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Movie Review : Wayans Brothers N the Hood: Subversive Meets Bad Taste

SPECIAL TO THE TIMES

The early cliche in the ‘hood movies was that the young African American men who had a chance of making something of themselves and escaping their violent roots were the ones who routinely were gunned down. Eventually, of course, it got to the point where just about everyone who stepped in front of the camera got smoked, followed of course by mothers and girlfriends getting down on their knees, hovering over the bodies of their fallen angels or warriors and wailing long and loud over their loss.

In “Don’t Be a Menace to South Central While Drinking Your Juice in the Hood,” Shawn and Marlon Wayans are able, but only occasionally, to make such grim reality hilarious.

“Don’t Be Etc.” most closely follows John Singleton’s “Boyz N the Hood,” no doubt because that’s the best known of the genre, followed by the Hughes brothers’ “Menace II Society,” with passing references to “Dead Presidents,” “Higher Learning,” “Poetic Justice” and other blandly self-important and interchangeable dramas.

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Parts of the movie (which wasn’t screened until Thursday night) feature some of the most subversive humor seen in a mainstream movie in a while--gallows humor that scathingly mocks gangsta behavior and fashion, black distrust of whites and the earnest and calculating filmmakers who get rich depicting mayhem that veers uneasily between cautionary and cathartic. The rest, alas, is pure junk.

Shawn and Marlon Wayans, lower-profile members of the expansive Wayans entertainment family, star as Ashtray and Loc Dog and wrote the script with Phil Beauman; big brother Keenen Ivory Wayans produced and appears briefly. Director Paris Barclay, who has some music videos under his belt, presumably did work of some sort involving the camera and setting up shots.

Not that it shows. These guys would be accused of utterly incompetent storytelling if in fact there were a story somewhere in this movie.

As a collection of sketches, however, it has some inspired moments that drag you through the patchier spots: Ashtray’s pop teaches his son some terrible lessons concerning drinking and driving (as fast as you can!), working for The Man (hey, welfare is free money!) and using condoms (who needs ‘em?). Some cagey production design fills the backgrounds of scenes with clever details (a fried chicken and auto lube franchise, a convenience store hawking nothing but guns and beer). John Barnes’ music apes blaxploitation scores, pausing only to go excessively treacly when someone has a ponderous message to impart.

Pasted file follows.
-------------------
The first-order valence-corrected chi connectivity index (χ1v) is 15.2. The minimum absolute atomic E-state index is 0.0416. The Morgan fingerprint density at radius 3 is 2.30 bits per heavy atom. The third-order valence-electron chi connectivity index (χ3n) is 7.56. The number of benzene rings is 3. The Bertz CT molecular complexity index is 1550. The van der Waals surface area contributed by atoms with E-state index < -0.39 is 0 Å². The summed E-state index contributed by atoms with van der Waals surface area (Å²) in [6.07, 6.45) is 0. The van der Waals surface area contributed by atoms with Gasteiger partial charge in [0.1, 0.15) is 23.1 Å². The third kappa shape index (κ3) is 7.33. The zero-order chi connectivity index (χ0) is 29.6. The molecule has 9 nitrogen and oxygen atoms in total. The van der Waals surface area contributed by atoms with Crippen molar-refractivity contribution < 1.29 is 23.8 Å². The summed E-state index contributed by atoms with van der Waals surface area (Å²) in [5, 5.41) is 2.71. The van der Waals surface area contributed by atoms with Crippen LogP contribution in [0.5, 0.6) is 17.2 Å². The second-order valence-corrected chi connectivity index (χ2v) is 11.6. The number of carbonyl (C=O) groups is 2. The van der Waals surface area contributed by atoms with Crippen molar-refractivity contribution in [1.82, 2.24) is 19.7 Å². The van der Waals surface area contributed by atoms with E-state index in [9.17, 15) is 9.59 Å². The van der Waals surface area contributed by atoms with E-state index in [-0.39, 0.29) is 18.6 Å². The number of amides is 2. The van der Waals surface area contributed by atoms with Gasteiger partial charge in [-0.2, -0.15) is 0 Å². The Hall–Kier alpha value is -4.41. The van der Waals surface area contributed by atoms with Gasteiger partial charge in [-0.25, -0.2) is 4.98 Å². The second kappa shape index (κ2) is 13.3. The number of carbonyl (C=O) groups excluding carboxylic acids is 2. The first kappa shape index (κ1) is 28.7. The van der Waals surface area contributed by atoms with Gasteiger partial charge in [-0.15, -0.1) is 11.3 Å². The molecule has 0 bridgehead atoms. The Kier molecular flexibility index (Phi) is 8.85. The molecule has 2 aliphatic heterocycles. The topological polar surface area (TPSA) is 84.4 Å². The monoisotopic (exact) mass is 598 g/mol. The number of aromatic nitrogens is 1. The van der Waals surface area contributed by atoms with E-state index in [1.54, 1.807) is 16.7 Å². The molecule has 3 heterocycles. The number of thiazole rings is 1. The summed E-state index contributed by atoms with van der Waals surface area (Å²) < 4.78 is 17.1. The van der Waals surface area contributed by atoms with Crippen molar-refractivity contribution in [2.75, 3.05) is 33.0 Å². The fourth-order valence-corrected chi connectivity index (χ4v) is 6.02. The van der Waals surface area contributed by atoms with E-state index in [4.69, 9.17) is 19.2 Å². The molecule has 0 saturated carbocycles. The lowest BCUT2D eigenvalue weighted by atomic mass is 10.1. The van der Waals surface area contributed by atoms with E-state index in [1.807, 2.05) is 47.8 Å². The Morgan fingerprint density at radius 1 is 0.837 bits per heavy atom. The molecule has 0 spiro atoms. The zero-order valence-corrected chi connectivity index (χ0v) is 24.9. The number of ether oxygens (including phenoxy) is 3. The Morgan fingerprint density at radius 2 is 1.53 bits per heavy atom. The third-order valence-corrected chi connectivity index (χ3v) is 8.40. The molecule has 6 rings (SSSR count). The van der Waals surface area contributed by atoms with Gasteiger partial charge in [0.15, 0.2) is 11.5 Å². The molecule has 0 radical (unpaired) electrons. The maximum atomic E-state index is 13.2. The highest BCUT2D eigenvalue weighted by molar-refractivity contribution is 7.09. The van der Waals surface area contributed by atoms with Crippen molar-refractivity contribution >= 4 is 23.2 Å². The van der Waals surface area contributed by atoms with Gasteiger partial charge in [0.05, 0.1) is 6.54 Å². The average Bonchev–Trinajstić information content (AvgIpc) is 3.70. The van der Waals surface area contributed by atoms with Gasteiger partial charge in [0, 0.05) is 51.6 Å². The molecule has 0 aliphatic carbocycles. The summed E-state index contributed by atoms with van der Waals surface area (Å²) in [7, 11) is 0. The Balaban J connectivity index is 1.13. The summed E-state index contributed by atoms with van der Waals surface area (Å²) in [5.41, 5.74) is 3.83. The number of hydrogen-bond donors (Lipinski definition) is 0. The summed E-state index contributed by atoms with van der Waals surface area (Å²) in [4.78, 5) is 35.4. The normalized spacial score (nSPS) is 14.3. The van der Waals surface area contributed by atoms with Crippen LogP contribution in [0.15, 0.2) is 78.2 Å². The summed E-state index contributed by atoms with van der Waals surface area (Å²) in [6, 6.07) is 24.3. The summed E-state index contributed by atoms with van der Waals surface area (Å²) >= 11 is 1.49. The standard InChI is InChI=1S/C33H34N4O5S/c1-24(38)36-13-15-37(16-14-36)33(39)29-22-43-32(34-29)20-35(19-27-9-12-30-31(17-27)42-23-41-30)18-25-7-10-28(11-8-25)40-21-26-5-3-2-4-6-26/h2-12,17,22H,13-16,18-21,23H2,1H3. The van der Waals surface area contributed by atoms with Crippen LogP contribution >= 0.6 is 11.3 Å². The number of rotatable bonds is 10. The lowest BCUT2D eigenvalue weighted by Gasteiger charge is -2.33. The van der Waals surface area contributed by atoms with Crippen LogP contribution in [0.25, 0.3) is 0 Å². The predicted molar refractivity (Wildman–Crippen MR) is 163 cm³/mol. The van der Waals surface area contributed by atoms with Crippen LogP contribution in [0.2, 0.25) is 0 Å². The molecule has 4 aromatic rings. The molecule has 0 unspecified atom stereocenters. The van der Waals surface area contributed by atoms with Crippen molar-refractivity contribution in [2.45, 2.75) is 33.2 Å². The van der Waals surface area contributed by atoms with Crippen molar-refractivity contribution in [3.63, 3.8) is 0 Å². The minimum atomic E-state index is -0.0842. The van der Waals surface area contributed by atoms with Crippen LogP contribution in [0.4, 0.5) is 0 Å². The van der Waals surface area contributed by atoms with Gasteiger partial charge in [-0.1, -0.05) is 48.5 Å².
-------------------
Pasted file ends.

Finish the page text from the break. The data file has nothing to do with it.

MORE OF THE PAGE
As for the brothers, Shawn and Marlon’s work in this movie offers a study in sharp contrasts. Shawn’s scenes can have some bite and wit to them--he’s obviously more acutely aware of the genre he’s dumping on--while Marlon’s content just to get laughs by wackily scrunching up his face and draping himself in zany props.

It’ll be interesting to see if audiences at this time in American culture will rally behind the film’s gleefully politically incorrect bravado. Let’s just say there might be better ways to observe the Martin Luther King Day holiday weekend.

* MPAA rating: R, for strong language, sexuality, some drug content and violence. Times guidelines: all of the above and frequent use of the Mark Fuhrman racial epithet, all for comedic effect.

‘Don’t Be a Menace

to South Central

While Drinking Your

Juice in the Hood’

Shawn Wayans Ashtray

Marlon Wayans Loc Dog

Tracey Cherelle Jones Dashiki

Chris Spencer Preach

Island Pictures presents an Ivory Way production, released by Miramax Films. Director Paris Barclay. Producer Keenen Ivory Wayans, Eric Gold. Executive producer Mark Burg, Dan Genetti. Screenplay by Shawn Wayans, Marlon Wayans, Phil Beauman. Cinematographer Russ Brandt. Editor William Young, Marshall Harvey. Costumes Valari Adams. Music John Barnes. Production design Aaron Osborne. Art director Reiko Kobayashi. Set decorator Jeanne Lusignan. Running time: 1 hour, 28 minutes.

* In general release throughout Southern California.


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